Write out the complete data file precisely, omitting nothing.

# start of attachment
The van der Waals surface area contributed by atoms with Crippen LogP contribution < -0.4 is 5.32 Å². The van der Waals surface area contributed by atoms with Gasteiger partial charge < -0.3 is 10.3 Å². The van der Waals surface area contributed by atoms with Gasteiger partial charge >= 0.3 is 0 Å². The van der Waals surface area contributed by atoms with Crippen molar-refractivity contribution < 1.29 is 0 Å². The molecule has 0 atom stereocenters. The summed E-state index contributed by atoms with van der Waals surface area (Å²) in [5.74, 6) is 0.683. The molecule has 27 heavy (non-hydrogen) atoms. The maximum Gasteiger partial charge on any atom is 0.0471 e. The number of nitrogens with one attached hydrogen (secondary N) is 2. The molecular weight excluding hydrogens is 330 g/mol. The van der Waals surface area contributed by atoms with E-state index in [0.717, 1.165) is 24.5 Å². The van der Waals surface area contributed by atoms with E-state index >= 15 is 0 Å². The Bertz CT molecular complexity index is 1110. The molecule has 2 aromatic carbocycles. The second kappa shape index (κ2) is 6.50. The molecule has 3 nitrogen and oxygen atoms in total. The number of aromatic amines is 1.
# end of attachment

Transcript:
The van der Waals surface area contributed by atoms with Crippen LogP contribution < -0.4 is 5.32 Å². The van der Waals surface area contributed by atoms with Gasteiger partial charge < -0.3 is 10.3 Å². The van der Waals surface area contributed by atoms with Gasteiger partial charge >= 0.3 is 0 Å². The van der Waals surface area contributed by atoms with Crippen molar-refractivity contribution < 1.29 is 0 Å². The molecule has 0 atom stereocenters. The summed E-state index contributed by atoms with van der Waals surface area (Å²) in [5.74, 6) is 0.683. The molecule has 27 heavy (non-hydrogen) atoms. The maximum Gasteiger partial charge on any atom is 0.0471 e. The number of nitrogens with one attached hydrogen (secondary N) is 2. The molecular weight excluding hydrogens is 330 g/mol. The van der Waals surface area contributed by atoms with E-state index in [0.717, 1.165) is 24.5 Å². The van der Waals surface area contributed by atoms with E-state index >= 15 is 0 Å². The Bertz CT molecular complexity index is 1110. The molecule has 2 aromatic carbocycles. The second kappa shape index (κ2) is 6.50. The molecule has 3 nitrogen and oxygen atoms in total. The number of aromatic amines is 1.